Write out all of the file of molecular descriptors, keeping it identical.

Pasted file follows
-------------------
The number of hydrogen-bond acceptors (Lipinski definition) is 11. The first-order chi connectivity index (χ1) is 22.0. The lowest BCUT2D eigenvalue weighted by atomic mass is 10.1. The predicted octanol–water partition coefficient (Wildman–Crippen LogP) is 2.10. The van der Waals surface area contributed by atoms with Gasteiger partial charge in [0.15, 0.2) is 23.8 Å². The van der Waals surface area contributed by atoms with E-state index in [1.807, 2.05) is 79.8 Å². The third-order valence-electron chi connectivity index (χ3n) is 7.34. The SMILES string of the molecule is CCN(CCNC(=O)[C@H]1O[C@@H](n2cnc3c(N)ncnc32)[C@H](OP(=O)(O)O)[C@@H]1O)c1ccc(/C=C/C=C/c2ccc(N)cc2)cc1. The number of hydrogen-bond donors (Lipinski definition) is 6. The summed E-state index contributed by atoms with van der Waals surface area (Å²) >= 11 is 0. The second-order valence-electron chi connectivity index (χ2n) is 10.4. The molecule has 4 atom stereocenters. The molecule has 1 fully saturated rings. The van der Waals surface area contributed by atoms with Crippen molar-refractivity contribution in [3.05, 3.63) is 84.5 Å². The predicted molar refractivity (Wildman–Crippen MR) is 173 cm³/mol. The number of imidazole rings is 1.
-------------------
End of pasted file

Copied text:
The number of hydrogen-bond acceptors (Lipinski definition) is 11. The first-order chi connectivity index (χ1) is 22.0. The lowest BCUT2D eigenvalue weighted by atomic mass is 10.1. The predicted octanol–water partition coefficient (Wildman–Crippen LogP) is 2.10. The van der Waals surface area contributed by atoms with Gasteiger partial charge in [0.15, 0.2) is 23.8 Å². The van der Waals surface area contributed by atoms with E-state index in [1.807, 2.05) is 79.8 Å². The third-order valence-electron chi connectivity index (χ3n) is 7.34. The SMILES string of the molecule is CCN(CCNC(=O)[C@H]1O[C@@H](n2cnc3c(N)ncnc32)[C@H](OP(=O)(O)O)[C@@H]1O)c1ccc(/C=C/C=C/c2ccc(N)cc2)cc1. The number of hydrogen-bond donors (Lipinski definition) is 6. The summed E-state index contributed by atoms with van der Waals surface area (Å²) >= 11 is 0. The second-order valence-electron chi connectivity index (χ2n) is 10.4. The molecule has 4 atom stereocenters. The molecule has 1 fully saturated rings. The van der Waals surface area contributed by atoms with Crippen molar-refractivity contribution in [3.05, 3.63) is 84.5 Å². The predicted molar refractivity (Wildman–Crippen MR) is 173 cm³/mol. The number of imidazole rings is 1.